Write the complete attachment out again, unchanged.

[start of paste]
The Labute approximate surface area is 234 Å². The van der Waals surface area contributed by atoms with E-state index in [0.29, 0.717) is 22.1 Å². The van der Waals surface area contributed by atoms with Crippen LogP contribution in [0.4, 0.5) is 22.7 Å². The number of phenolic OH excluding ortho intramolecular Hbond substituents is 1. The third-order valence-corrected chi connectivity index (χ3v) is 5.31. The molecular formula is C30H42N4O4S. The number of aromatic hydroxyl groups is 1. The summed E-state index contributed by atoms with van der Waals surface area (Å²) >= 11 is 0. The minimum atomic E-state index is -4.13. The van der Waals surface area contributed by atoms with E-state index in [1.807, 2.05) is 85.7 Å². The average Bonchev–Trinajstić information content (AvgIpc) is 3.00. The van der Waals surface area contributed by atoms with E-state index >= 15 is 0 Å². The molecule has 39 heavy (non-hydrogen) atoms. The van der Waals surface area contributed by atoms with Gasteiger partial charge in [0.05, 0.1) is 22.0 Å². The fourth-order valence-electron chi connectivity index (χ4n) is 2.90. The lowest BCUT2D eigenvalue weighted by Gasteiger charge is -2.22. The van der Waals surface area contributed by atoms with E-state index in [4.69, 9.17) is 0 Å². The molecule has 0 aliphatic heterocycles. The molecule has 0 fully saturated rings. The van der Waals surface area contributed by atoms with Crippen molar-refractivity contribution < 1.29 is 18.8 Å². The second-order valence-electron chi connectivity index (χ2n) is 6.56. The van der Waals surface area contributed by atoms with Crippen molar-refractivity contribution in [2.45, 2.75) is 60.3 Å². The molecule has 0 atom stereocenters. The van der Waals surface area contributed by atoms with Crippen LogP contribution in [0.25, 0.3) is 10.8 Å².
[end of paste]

The Labute approximate surface area is 234 Å². The van der Waals surface area contributed by atoms with E-state index in [0.29, 0.717) is 22.1 Å². The van der Waals surface area contributed by atoms with Crippen LogP contribution in [0.4, 0.5) is 22.7 Å². The number of phenolic OH excluding ortho intramolecular Hbond substituents is 1. The third-order valence-corrected chi connectivity index (χ3v) is 5.31. The molecular formula is C30H42N4O4S. The number of aromatic hydroxyl groups is 1. The summed E-state index contributed by atoms with van der Waals surface area (Å²) >= 11 is 0. The minimum atomic E-state index is -4.13. The van der Waals surface area contributed by atoms with E-state index in [1.807, 2.05) is 85.7 Å². The average Bonchev–Trinajstić information content (AvgIpc) is 3.00. The van der Waals surface area contributed by atoms with E-state index >= 15 is 0 Å². The molecule has 39 heavy (non-hydrogen) atoms. The van der Waals surface area contributed by atoms with Gasteiger partial charge in [0.05, 0.1) is 22.0 Å². The fourth-order valence-electron chi connectivity index (χ4n) is 2.90. The lowest BCUT2D eigenvalue weighted by Gasteiger charge is -2.22. The van der Waals surface area contributed by atoms with E-state index in [4.69, 9.17) is 0 Å². The molecule has 0 aliphatic heterocycles. The molecule has 0 fully saturated rings. The van der Waals surface area contributed by atoms with Crippen molar-refractivity contribution < 1.29 is 18.8 Å². The second-order valence-electron chi connectivity index (χ2n) is 6.56. The van der Waals surface area contributed by atoms with Crippen molar-refractivity contribution in [2.45, 2.75) is 60.3 Å². The molecule has 0 atom stereocenters. The van der Waals surface area contributed by atoms with Crippen LogP contribution in [0.25, 0.3) is 10.8 Å².